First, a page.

Departing Space Station Commander Provides Tour of Orbital Laboratory

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posted on Dec, 6 2012 @ 07:11 PM
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Sorry, no conspiracy theory or anything but a great video nevertheless. A full guided tour of the I.S.S. and the facilities onboard, some great views included and overall great watch







posted on Dec, 6 2012 @ 08:02 PM
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i love these videos.absolutely amazing
edit on 6-12-2012 by 2Unknown because: (no reason given)



posted on Dec, 6 2012 @ 08:38 PM
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reply to post by Zcustosmorum
 


Great video. I would love to go up there for a weekend , but six months of bad hair days... Not so much.



posted on Dec, 7 2012 @ 11:03 AM
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Thanks for the eye opener tour. I don't know much about the space station, so it was informative and interesting. Endless stuff, tubes, plastic, small spaces,corridors and stations. The stuff of claustrophobic nightmares for some people and adventure for others. I wonder what the whole thing looks like from the outside at the moment?

I can imagine her loose hair falling all over the place, and that leads me to wonder what kind of filtration system is in there for things like loose hair?

And does anyone know about the temperature in the space station? Does it get cold inside when it is in the dark?



posted on Dec, 7 2012 @ 11:16 AM
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Originally posted by aboutface
And does anyone know about the temperature in the space station? Does it get cold inside when it is in the dark?


I would imagine if it weren't for the air conditioning/heating system that when the ISS was on the day side of the Earth, it would get incredibly hot, and when it's on the night side, it would get incredibly cold.



posted on Dec, 7 2012 @ 12:39 PM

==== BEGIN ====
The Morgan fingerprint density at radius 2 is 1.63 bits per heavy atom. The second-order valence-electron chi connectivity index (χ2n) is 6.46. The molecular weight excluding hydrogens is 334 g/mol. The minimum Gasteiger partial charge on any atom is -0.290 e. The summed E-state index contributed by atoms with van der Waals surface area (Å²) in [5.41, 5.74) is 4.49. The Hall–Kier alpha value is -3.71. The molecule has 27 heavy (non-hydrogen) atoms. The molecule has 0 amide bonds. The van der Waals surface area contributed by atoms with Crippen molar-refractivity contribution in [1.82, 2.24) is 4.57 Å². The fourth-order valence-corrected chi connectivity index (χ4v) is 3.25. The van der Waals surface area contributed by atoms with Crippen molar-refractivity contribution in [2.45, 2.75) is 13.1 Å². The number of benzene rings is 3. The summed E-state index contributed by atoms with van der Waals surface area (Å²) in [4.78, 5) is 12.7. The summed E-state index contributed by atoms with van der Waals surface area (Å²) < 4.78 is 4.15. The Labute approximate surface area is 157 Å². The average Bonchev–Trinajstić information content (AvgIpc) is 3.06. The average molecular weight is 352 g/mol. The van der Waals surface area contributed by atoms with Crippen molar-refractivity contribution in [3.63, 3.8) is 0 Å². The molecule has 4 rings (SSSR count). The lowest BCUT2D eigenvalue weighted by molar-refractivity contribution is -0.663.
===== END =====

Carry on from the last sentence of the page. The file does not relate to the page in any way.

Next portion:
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Originally posted by aboutface
Thanks for the eye opener tour. I don't know much about the space station, so it was informative and interesting. Endless stuff, tubes, plastic, small spaces,corridors and stations. The stuff of claustrophobic nightmares for some people and adventure for others. I wonder what the whole thing looks like from the outside at the moment?

Like this: upload.wikimedia.org...


I can imagine her loose hair falling all over the place, and that leads me to wonder what kind of filtration system is in there for things like loose hair?

Because convection is a gravity based phenomena, they have to have constant ventilation in order to mix the atmosphere correctly. Stray hairs and basically everything else onboard eventually gets sucked against filters. That's where stuff gets captured. It's pretty regular stuff.


And does anyone know about the temperature in the space station? Does it get cold inside when it is in the dark?

The temperature is pretty well regulated, but you can see the live info if you'd like! spacestationlive.jsc.nasa.gov...



posted on Dec, 7 2012 @ 12:47 PM
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Great video, very informative! It's the first time I've seen where the people on the American side sleep. I think the American segment is pretty spacious and well-lit. The Russian segment is slightly darker and more claustrophobic.



posted on Dec, 8 2012 @ 12:48 AM
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reply to post by wildespace
 


The Russian side was a lot more noisy.

I guess that you would get used to it but the constant humming.would take me a while to get used to.